Evelyn Emdin, HCPS Kinder Emergency Shelter program manager, and the 14 youth under her watch worked together to devise a plan for additional food items on Sunday.
They had been sheltered-in-place throughout Hurricane Harvey and remained optimistic.
“It was so exciting and amazing to know the strength of these children,” Emdin said Tuesday.
Emdin was one of several HCPS staff members who remained at the Youth Services Center throughout the record-breaking Houston disaster, and many more staff who remained committed to the community and their clients from the first day.
“Judge Ed Emmett has encouraged staff to volunteer this week, while our buildings are closed. But what’s amazing about our HCPS staff is they didn’t need that encouragement,” said Joel Levine, HCPS executive director. “They were already in the community, helping the public and each other.”
Community Youth Services (CYS) staff have volunteered at major shelters, such as those at the George R. Brown Convention Center and NRG Stadium, as well as those in their own communities. Kristen Ballard, a CYS program manager, said one of her staff members arranged the setup for a shelter.
CYS is a crisis intervention program housed in the community, primarily within schools, to provide counseling and assistance to youth experiencing crises.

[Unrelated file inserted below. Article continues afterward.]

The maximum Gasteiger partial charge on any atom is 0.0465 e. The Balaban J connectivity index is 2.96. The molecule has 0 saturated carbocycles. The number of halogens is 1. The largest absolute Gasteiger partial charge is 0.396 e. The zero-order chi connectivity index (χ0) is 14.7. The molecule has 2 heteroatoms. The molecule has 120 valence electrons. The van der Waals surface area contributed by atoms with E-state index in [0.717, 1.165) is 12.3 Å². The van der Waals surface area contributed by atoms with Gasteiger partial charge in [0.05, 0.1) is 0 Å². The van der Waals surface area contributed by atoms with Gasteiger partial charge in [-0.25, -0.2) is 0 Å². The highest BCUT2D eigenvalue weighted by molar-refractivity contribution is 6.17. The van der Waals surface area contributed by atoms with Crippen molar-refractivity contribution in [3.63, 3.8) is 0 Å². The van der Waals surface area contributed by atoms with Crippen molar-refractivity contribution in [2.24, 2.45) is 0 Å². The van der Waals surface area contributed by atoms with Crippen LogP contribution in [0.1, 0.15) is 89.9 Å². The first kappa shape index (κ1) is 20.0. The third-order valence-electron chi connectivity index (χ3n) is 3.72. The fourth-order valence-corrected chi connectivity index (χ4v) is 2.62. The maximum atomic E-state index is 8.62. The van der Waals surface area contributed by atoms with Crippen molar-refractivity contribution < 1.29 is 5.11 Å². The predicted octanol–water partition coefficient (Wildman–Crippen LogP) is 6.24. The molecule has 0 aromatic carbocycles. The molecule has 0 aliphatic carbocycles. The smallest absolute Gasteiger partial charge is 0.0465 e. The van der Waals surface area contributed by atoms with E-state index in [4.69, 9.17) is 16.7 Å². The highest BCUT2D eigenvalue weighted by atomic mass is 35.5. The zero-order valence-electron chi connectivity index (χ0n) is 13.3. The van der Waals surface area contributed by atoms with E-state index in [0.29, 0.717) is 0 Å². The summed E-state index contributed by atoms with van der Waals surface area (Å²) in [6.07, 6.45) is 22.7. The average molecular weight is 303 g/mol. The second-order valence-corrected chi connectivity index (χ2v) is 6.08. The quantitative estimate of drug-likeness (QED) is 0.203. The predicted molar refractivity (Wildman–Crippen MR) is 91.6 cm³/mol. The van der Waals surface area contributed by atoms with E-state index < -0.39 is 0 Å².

“It’s normal that our staff would be among the first to volunteer,” Ballard said. “It’s very typical of who they are as people and the work that they do.”
Emdin and many staff members did not pause their work throughout the storm.
Staff with the Guardianship Program has worked with clients under the care of HCPS since Thursday to first ensure each had the necessary supplies and disaster plans, checked on each client throughout the storm and is now personally delivering items to clients.
Guardianship serves as the court-appointed guardian to more than 1,100 elderly and disabled adults in Harris County.
Meanwhile, Emdin, and staff ensured the needs of the youth were met throughout the event and kept youth in the shelter occupied with arts, crafts, movies and other activities throughout the weekend. An on-sight therapist, and staff from TRIAD Mental Health and Intake Diversion also assisted the shelter over the weekend and this week.
The Kinder Emergency Shelter is a temporary home-like facility for youth experiencing familial family crises.
Bernadette Green, HCPS operator/receptionist, was among the overnight staff who could not leave the building Saturday night and remained in place until Tuesday.
She helped answer calls from the community, directing them to resources and organizations who are accepting donations.
As Green prepared to leave for home Tuesday, she reflected on her four days in the building and all the stories she had heard about staff assisting clients.
“It says that we care,” she said. “We’re here for these kids and the community in any way we can be. I’m proud of that.”